AP Biology students, teacher, discuss self-sustaining ecosystem project


Ali Persinger

AP Biology students created self-sustaining ecosystems for their ecology unit project. Senior Chloe Winn said, “I like this project because we had to take things around us outside that we might not notice and shrink it all down to put in a jar.”

Kate Loper

Over the past three weeks, AP Biology students have been working on a biodiversity project. For this project, students used large mason jars to create a self-sustaining ecosystem that is either aquatic or non- aquatic. Students must keep this jar alive by using their knowledge of Biology to create a balanced ecosystem within it. AP Biology teacher, Daniel Marble explained the importance of the project,

“Our last unit of the year is this ecology unit,” Marble said. “We try to come up with a project because we are a part of the project-based learning (initiative), which allows students to implement and understand all the aspects of the unit in one little jar.” 

This project, while it coincides with the material being observed and learned during the course over the three week period so far, requires students to use their knowledge of biology to a further extent than what they normally do in the class. Marble said students  must observe biodiversity in its natural form and understand specific aspects of what biodiversity is. Chloe Winn, AP Biology student and senior, said there is a lot for students to consider.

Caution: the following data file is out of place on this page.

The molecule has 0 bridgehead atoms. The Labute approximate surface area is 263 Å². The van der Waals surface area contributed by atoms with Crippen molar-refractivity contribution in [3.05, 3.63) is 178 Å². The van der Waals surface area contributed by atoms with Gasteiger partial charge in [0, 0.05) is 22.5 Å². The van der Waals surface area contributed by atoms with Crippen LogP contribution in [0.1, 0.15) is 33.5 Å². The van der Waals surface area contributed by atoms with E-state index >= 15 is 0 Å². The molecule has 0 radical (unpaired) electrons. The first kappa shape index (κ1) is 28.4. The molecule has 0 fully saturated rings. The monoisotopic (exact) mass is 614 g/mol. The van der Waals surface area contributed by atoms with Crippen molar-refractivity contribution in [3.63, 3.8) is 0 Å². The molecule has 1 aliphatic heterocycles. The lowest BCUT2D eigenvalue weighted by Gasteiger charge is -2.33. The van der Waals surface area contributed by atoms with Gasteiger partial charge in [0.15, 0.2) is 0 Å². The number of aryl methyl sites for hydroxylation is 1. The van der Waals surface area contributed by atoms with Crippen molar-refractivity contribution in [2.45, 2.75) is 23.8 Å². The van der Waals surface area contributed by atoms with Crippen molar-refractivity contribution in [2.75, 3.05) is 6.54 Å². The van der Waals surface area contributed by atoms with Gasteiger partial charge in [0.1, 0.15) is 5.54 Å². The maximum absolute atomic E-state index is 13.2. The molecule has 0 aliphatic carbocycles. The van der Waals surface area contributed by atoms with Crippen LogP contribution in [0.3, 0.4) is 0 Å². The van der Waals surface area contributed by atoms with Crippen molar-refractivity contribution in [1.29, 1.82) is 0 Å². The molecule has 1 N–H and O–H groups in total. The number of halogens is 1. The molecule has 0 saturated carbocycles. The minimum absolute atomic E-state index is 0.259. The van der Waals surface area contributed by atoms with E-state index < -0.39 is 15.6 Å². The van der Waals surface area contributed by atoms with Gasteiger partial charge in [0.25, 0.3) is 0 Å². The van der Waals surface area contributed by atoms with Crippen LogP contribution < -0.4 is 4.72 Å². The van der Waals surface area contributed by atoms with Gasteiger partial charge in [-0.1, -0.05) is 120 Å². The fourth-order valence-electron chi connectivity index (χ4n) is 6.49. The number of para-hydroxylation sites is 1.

“How ecosystems work and what’s in it (them) will affect it (them). So if you have too much diversity there will be mass extinction. If you don’t have enough, nothing is going to survive,” they said.

So far,  Marble said the project has been successful, but he said it is also too early to tell if some student ecosystems will fail. He said as students observe either projects over time,many will be surprised and informed about how critical ecosystems are.  

“(Students often) Underestimate how good organisms are at decomposing things.” Marble said. “Probably in the next couple weeks some of our little jars back there are going to start to decompose because they don’t have enough oxygen to be self-sufficient.”

Although the project has had its ups and downs for students, Winn said they have enjoyed it so far. Winn said the project has furthered their existing knowledge about ecology and has allowed them to explore it in their own way outside of a textbook. They said,

“I think it’s really interesting just being able to see how you can put a lot of things together from your backyard, and seeing how it all goes together,” they said.

Lourdes Bengero, AP Bio student and senior said she enjoys the project. She said, “(My favorite part of this project is) collecting all the specimens because I did a lot of the collection of resources for my group.”

Bengero said she learned many valuable lessons during this project.

“(I) learned the lesson that less is more because we put too many things in our terrarium which caused a lot of unbalance.”